I have always wanted to be a writer. Sure there were passing ideas about being a translator for the United Nations, a spy, and a voiceover artist, but through all those fleeting occupation plans, I’ve wanted to be a writer.
I think the first story I ever wrote was called ‘Fluffy the Cat,’ and it was about a cat named Fluffy. I know what you’re thinking, and you’re right, I did show talent early on. You can call me gifted, I don’t mind.
When we start out as little baby writers, we emulate the authors we know and love. I went through phases where I wrote like Dr. Seuss and Cicely Mary Barker (the author/illustrator of all those Flower Fairy poems), Sylvia Plath and Peggy Hong. When I found Adrienne Rich’s The Fact of a Doorframe, it became my Bible. My copy is full of post-it tabs and the binding is broken. I wrote like 20 papers on her in college.
I know all of us make stupid decisions while in high school, but I made really stupid decisions in high school. For example, I thought a stellar look for my first homecoming dance would be to have my friend’s mom make me a renaissance outfit using gray and lavender plaid flannel fabric for the skirt. Who thinks of flannel for a formal dance? This girl. But this isn’t a post about fashion, it’s about writing. And I’m going to confess my most stupidest act as a writer. Are you ready for this?
My Most Stupidest Act as a Writer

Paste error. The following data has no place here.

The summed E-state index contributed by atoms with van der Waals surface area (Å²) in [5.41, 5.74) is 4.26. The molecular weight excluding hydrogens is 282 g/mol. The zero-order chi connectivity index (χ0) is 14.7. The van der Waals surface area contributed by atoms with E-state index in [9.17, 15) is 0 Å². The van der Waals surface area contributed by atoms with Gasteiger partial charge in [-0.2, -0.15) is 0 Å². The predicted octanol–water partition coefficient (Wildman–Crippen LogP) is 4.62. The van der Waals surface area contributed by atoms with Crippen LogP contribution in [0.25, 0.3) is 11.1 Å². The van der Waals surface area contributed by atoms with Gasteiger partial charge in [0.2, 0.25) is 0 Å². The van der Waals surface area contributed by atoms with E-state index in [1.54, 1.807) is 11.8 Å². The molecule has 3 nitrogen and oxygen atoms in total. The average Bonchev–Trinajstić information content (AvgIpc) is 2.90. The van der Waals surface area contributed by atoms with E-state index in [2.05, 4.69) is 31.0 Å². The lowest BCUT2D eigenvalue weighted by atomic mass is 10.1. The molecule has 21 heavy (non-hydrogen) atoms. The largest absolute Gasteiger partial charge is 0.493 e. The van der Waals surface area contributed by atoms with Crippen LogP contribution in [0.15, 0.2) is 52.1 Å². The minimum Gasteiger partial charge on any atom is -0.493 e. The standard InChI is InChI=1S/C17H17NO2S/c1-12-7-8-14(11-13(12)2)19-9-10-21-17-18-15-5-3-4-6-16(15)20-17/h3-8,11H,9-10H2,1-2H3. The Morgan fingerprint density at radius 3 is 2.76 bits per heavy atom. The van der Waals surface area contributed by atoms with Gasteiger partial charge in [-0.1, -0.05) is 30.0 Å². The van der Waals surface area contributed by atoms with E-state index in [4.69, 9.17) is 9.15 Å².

I cheated on my boyfriend. I see some of you are confused. I can explain. I truly believed, in the deep down pit of my soul, that I did what I did because I thought it would make me a better writer. Pretty stupid, huh?
I was reading all these books about forbidden romances and free love and I was talking about them with someone I thought was a friend. I trusted her when she gave me advice. I know now, I was pretty much just a form of entertainment for her. She could live vicariously through me because I was the one making bad choices, hurting others’ feelings without any regard. How I wish I hadn’t been so naive.
Of course I’m sad that someone I thought was my friend didn’t talk a lick of sense into me, but ultimately this was my mistake. I believed the only way I could write like all these other authors I loved was to “experience everything.” Did the pain I caused my boyfriend make me a better writer? No. Of course not. Did it make me a better person? I hope so. I sure as hell would never put anyone through that kind of pain again, and as karma would have it, I felt what it was like personally a few years later. I don’t condemn all cheaters. People do what they do for all sorts of reasons. But thinking it would make them a better writer? Yah, if I hadn’t fooled myself into thinking that, I wouldn’t understand it.